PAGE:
It should be pointed however that apart from cultural factors, there are other factors contributing to the disorder. Recent research shows that there is a considerable biological components which lead to the manifestation of the disease. “Biological origins of anorexia range from genetic factors to neurotransmitter and hormone imbalances”. Investigations into the etiology of anorexia show that genetics play a significant role in predisposing a person to developing an eating disorder. First of all, it has been observed that in people affected by anorexia or bulimia neurotransmitter levels are abnormal. Furthermore in people with eating disorders certain hormones functioning is atypical. Serotonin, norepinephrine and dopamine have all been found to exist at abnormal levels in individuals with anorexia. Experiments conducted on laboratory animals with serotonin show that when it is released into either the ventromedial hypothalamus or lateral hypothalamus ( both responsible for eating behaviors and the sense of satiety) eating ceases and this results in gradual starvation. It can be observed that, sufferers from anorexia have excessive amount of serotonin produced. Studies also show that there is genetic predisposition for developing anorexia. Females in a family which has a member affected with eating disorder are more likely to than average woman to develop an eating disorder themselves. According some studies “about half the risk of developing anorexia is inherited.” It can be supported by the fact that identical twin sisters were more prone to both developing an eating disorder then non – identical twins. While majority of people put blame on the media, modern culture, fashion and society for promoting ideal beauty as dangerously thin, already presented arguments show that it is only a part of the reason for eating disorders.
Studies point out that the environmental conditions can also bear the responsibility for developing anorexia. It appears that parents who are preoccupied with their children appearance and weight and comment about it often provide extremely risky environment which in turn can distribute to an eating disorder. Other behavioural research show that parental disorders (depression, eating disorders, and other mental problems) are often passed on their children through this environmental, yet genetically intertwined fashion, and hence such children are more vulnerable to obsessive dieting. Apart from the biological factors (hormonal disturbances, genetic predispositions), psychological factors are also inextricably intertwined with anorexia occurrence. It has been discovered that anorexia is more likely to appear when the “ I – function”, which means a sense of self, is not agreement with external reality. As a result, the body presented by the I – function is distorted and therefore perceived differently from the way others can see it. Frequently, a person with disturbed I – function suffers from depression, caused by constant feeling of helplessness, hopelessness, and excessively low self – esteem regardless of their appearance and actual position in life. Scientists claim that the reason of I – function’s distortion may range from genetic to environmental impacts.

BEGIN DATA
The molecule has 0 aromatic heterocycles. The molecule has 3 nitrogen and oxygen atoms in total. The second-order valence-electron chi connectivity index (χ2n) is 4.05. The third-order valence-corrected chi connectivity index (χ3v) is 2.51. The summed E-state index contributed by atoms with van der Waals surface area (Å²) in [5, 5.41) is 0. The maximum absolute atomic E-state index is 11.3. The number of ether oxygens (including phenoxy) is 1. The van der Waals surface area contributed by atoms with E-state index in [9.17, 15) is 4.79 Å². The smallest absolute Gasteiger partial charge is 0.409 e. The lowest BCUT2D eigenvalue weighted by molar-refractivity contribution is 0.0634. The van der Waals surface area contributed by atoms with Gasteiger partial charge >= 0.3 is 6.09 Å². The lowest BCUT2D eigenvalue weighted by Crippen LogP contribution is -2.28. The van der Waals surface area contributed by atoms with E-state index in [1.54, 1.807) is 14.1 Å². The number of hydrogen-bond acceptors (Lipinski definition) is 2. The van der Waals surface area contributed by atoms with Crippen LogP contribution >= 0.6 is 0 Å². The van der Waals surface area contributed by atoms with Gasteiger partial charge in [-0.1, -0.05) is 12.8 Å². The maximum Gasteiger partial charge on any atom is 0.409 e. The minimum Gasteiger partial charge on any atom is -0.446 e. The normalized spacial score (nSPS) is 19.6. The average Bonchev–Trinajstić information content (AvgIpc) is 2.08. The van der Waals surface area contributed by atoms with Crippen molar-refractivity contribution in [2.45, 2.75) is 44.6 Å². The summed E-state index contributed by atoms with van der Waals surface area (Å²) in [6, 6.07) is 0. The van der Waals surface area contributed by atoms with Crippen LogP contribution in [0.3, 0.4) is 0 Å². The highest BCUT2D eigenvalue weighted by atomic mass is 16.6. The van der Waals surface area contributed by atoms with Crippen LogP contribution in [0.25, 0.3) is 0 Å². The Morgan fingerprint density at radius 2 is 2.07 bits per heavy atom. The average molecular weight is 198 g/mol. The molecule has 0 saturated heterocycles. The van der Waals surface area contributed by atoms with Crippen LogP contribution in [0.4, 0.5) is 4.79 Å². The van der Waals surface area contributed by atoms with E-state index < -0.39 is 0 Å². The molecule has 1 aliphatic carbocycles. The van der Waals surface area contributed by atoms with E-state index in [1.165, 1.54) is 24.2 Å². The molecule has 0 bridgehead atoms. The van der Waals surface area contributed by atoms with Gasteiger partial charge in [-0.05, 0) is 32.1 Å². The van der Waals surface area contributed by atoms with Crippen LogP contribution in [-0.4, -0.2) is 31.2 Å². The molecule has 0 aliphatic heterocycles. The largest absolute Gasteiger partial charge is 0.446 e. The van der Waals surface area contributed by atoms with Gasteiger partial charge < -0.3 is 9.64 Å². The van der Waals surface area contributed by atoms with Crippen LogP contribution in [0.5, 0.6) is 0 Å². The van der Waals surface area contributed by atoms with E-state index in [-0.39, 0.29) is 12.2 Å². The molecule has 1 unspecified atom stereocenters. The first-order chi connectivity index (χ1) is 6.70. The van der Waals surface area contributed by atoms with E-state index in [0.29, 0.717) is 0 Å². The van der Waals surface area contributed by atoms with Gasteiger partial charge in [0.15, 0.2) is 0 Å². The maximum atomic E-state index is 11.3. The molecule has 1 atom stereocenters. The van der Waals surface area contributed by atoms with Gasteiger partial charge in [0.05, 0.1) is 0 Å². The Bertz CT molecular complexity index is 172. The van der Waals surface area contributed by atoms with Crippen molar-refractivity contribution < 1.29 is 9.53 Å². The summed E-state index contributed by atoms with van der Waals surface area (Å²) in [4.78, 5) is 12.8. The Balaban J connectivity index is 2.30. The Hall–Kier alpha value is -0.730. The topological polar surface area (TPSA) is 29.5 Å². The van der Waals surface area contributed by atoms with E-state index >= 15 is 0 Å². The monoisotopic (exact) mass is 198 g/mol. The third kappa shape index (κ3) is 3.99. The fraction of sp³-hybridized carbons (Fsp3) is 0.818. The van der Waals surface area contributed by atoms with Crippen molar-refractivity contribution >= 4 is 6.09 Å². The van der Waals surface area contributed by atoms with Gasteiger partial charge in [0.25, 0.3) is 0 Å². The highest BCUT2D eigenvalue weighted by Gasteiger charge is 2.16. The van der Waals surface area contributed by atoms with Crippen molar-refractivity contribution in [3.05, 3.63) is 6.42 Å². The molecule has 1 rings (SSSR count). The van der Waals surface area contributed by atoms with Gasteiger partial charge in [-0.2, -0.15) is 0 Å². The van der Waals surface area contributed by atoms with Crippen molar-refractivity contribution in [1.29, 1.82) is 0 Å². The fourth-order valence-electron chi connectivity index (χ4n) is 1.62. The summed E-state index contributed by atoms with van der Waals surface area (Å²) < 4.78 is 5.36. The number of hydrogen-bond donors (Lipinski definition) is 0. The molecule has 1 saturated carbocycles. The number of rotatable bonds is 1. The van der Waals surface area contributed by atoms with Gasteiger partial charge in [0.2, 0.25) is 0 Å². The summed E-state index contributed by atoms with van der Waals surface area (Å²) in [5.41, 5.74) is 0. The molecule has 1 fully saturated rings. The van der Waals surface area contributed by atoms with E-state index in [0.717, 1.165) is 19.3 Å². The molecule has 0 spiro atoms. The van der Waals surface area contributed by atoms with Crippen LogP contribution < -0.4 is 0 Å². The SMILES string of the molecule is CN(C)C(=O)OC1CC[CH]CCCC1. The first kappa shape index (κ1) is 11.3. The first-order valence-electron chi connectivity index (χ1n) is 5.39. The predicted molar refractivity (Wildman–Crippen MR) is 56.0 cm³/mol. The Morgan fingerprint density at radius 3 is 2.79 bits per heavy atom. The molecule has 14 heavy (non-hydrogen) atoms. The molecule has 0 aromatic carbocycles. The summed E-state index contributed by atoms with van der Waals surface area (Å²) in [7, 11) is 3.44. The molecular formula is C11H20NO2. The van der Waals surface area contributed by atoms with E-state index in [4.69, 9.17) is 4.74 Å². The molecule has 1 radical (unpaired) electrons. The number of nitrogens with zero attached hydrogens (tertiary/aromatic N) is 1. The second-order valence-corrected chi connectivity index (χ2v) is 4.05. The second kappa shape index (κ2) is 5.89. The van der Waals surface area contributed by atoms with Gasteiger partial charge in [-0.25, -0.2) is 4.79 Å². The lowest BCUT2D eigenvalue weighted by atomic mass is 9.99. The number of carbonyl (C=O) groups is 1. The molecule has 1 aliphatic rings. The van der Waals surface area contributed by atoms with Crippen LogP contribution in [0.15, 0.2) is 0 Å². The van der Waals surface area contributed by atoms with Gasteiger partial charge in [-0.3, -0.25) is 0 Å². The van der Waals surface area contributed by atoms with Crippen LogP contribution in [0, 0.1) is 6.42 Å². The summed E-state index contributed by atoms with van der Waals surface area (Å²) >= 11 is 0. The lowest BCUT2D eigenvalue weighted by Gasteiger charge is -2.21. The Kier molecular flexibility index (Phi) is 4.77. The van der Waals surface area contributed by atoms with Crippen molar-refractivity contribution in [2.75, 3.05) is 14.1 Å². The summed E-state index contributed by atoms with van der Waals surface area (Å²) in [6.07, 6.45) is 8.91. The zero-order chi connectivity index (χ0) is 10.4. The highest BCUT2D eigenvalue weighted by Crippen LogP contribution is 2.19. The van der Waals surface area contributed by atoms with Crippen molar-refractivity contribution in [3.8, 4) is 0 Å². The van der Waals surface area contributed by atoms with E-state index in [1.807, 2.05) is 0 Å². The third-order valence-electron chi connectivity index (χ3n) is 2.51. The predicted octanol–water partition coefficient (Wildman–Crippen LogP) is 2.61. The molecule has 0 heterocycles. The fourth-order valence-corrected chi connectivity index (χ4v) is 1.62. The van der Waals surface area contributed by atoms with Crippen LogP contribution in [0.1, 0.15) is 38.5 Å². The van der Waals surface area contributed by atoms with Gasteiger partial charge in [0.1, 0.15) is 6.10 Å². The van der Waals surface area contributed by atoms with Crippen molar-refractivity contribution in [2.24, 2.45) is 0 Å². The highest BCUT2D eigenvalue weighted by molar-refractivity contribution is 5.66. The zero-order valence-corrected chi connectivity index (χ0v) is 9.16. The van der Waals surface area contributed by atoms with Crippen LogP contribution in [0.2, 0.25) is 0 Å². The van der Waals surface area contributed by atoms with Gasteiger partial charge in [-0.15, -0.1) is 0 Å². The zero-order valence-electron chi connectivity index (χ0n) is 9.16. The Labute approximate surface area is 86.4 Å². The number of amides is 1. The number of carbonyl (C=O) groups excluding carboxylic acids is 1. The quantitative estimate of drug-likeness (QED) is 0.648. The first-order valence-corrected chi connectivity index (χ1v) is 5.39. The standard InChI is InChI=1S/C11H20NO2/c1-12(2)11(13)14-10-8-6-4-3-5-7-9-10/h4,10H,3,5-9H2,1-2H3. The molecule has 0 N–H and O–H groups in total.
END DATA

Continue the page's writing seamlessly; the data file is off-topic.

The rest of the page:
While enlisting potential sources of anorexia it should not be forgotten to mention triggers of the disorder. The occurrence of anorexia can be triggered by a shocking, traumatic event like death, divorce, unsymapathetical comment from someone or by some devastating experience like sexual abuse, family problems and by other stressful yet detrimental situations. Some research suggest that personal temperament is fractionally responsible for the vulnerability to eating disorders. It has been evidenced that some personality types for example: obsessive - compulsive, sensitive – avoidant are more susceptible to anorexia than others. 
On the basis of what has already been discussed it would be misconception to claim that anorexia is a disorder solely reflecting current preoccupation with thinness and personal control in a context of food abundance. Cultural pressure is unquestionably essential factor in creating body image which necessitates having recourse to diets and nutritial deprivation, however biological, psychological and family factors are equally important. The second question: Is anorexia a creation of modern civilization? remains still unanswered however. Although cases of anorexia were noted much earlier, it was not until Victorian period that the name anorexia had been coined and ascribed to the mental illness resulting in self – starvation. It was Sir William Gull (1816 – 1890), physician of Queen Victoria who best described anorexia nervosa and invented its name. Contrary to the commonly held belief that anorexia is a disorder of our times, it should be said that it is relatively “old” disease. A number of scholarly works which were published in the last few decades present cases of voluntary self – starvation dating back many centuries. Interestingly, the frequency of the acts of willful self denial vary in different periods of history considerably. Judging on it, it is easy to discover the correlation between cultural demands and the frequency of anorexia occurrence: “certain combinations of social, economic and cultural factors may have facilitated or inhabited the expression of psychopathology through anorexic behaviour.”